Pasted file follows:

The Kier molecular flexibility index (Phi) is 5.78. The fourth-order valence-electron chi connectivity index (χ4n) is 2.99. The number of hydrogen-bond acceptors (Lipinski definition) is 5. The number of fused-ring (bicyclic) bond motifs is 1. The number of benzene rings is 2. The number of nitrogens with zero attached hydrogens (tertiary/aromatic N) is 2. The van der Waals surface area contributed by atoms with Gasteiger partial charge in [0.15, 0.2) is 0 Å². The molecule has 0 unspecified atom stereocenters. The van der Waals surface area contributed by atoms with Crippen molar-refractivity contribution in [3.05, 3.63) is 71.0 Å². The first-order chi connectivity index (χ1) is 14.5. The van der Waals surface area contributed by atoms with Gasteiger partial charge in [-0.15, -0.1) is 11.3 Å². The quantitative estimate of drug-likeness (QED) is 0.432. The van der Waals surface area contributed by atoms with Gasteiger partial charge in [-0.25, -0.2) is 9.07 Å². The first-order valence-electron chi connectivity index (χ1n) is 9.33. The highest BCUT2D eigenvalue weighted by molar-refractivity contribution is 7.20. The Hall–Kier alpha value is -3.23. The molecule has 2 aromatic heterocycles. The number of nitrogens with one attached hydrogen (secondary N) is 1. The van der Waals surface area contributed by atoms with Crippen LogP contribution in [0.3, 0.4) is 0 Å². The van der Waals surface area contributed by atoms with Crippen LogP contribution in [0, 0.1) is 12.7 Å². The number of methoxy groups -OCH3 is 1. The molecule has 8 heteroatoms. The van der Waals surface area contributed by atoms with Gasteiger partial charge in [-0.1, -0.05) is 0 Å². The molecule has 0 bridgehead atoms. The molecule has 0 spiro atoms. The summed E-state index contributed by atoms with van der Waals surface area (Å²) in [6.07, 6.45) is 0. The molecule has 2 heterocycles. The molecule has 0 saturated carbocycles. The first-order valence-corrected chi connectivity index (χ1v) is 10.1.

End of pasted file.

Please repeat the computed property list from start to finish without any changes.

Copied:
The Kier molecular flexibility index (Phi) is 5.78. The fourth-order valence-electron chi connectivity index (χ4n) is 2.99. The number of hydrogen-bond acceptors (Lipinski definition) is 5. The number of fused-ring (bicyclic) bond motifs is 1. The number of benzene rings is 2. The number of nitrogens with zero attached hydrogens (tertiary/aromatic N) is 2. The van der Waals surface area contributed by atoms with Gasteiger partial charge in [0.15, 0.2) is 0 Å². The molecule has 0 unspecified atom stereocenters. The van der Waals surface area contributed by atoms with Crippen molar-refractivity contribution in [3.05, 3.63) is 71.0 Å². The first-order chi connectivity index (χ1) is 14.5. The van der Waals surface area contributed by atoms with Gasteiger partial charge in [-0.15, -0.1) is 11.3 Å². The quantitative estimate of drug-likeness (QED) is 0.432. The van der Waals surface area contributed by atoms with Gasteiger partial charge in [-0.25, -0.2) is 9.07 Å². The first-order valence-electron chi connectivity index (χ1n) is 9.33. The highest BCUT2D eigenvalue weighted by molar-refractivity contribution is 7.20. The Hall–Kier alpha value is -3.23. The molecule has 2 aromatic heterocycles. The number of nitrogens with one attached hydrogen (secondary N) is 1. The van der Waals surface area contributed by atoms with Crippen LogP contribution in [0.3, 0.4) is 0 Å². The van der Waals surface area contributed by atoms with Crippen LogP contribution in [0, 0.1) is 12.7 Å². The number of methoxy groups -OCH3 is 1. The molecule has 8 heteroatoms. The van der Waals surface area contributed by atoms with Gasteiger partial charge in [-0.1, -0.05) is 0 Å². The molecule has 0 bridgehead atoms. The molecule has 0 spiro atoms. The summed E-state index contributed by atoms with van der Waals surface area (Å²) in [6.07, 6.45) is 0. The molecule has 2 heterocycles. The molecule has 0 saturated carbocycles. The first-order valence-corrected chi connectivity index (χ1v) is 10.1.